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McAlmon, Robert (1896-1956)  
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Later Years

Discontent with his sham marriage, McAlmon sought a divorce from Bryher, which was finalized during the spring of 1927. At this time, Sir John Ellerman, who seems to have become quite fond of his son-in-law, gave McAlmon a substantial financial settlement. Thereafter, McAlmon often was sneeringly referred to in bohemian circles as "McAlimony." Unfortunately, Ellerman's gift did not substantially improve McAlmon's financial situation because he quickly dissipated most of the funds through parties and drinking.

Apparently unable to remain in any place for an extended period, McAlmon traveled throughout Europe, the United States, and Mexico from 1927 to 1940. However, although discontented with the changes occurring in the French capital, he continued to live at intervals in Paris until 1940.

Despite his peripatetic existence, McAlmon continued to write, though at a considerably reduced level. His later publications included the epic poem North America, Continent of Conjectures (1929, published through his own Contact Editions) and The Indefinite Huntress and Other Stories (Paris: Crosby, 1932). His last published poem was an eloquent attack on the effects of Mussolini's government of Italy, "Encyclical to Pope and Fascist" (1941).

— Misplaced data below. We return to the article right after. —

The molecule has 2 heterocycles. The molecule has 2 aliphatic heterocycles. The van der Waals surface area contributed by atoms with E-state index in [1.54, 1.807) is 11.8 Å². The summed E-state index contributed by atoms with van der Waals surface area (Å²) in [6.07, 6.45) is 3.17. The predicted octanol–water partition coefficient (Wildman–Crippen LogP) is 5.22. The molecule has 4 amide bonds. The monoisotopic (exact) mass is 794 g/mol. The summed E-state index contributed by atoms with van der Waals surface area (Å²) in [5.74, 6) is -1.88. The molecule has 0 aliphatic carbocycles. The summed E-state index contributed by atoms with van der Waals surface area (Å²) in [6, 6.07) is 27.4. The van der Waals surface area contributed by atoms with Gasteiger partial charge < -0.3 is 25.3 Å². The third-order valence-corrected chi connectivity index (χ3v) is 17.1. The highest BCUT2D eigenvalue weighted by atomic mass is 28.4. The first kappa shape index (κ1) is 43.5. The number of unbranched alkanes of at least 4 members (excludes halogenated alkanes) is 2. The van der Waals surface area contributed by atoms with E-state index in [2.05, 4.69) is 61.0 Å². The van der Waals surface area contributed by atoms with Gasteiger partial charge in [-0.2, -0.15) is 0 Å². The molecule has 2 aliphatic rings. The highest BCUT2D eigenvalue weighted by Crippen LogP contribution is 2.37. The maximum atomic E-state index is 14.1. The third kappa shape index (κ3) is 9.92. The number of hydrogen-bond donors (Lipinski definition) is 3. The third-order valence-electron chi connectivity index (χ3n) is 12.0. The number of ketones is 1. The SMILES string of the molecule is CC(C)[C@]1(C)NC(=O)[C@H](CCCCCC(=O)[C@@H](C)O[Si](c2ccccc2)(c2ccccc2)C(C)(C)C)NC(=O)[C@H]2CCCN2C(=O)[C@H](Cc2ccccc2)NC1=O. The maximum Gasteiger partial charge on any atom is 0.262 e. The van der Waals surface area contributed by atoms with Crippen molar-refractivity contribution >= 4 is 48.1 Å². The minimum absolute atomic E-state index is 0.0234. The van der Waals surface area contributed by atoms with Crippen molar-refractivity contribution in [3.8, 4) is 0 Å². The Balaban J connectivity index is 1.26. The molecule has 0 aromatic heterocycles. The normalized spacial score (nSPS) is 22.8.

Undoubtedly, Being Geniuses Together, 1920-1930 was the most significant endeavor of McAlmon's later years. He intended this book to be an honest and comprehensive memoir of his life in Paris and of his interactions with others in the expatriate community. Needing money, however, he agreed to the publication of a shortened and heavily edited version by the London firm of Secker and Warburg in 1938.

In 1940, as he attempted to flee from the advancing Nazi army, McAlmon abandoned the complete manuscript of the memoir in his cottage in Dampierre (France), and it presumably was destroyed during the war. In 1968 and 1984, McAlmon's friend, Kay Boyle, produced revised editions, which supposedly incorporated material from typescripts that McAlmon supplied to Secker and Warburg. However, concerned about rehabilitating McAlmon's reputation, she retained the moralistic approach of the London publishers.

Despite the many emendations of McAlmon's original text, Being Geniuses provides a lively, and often provocative, overview of Paris in the 1920s, and it is still widely consulted by scholars of the era. In particular, the book gives many indications of the honesty and bluntness that often disconcerted McAlmon's associates. Thus, he offers strong criticism of the pomposity that he perceives in such iconic figures of the expatriate community as Stein and Hemingway. Unfortunately, missing from any of the extant versions of the texts are the sexual escapades, which Williams and other friends mentioned in their responses to McAlmon's drafts.

During the initial stages of the Nazi Occupation of France, McAlmon was interned, but his family successfully implored United States Senators to use their influence to secure his freedom. His family paid for his return travel to the United States and found him a job selling medical equipment for a company based in Phoenix.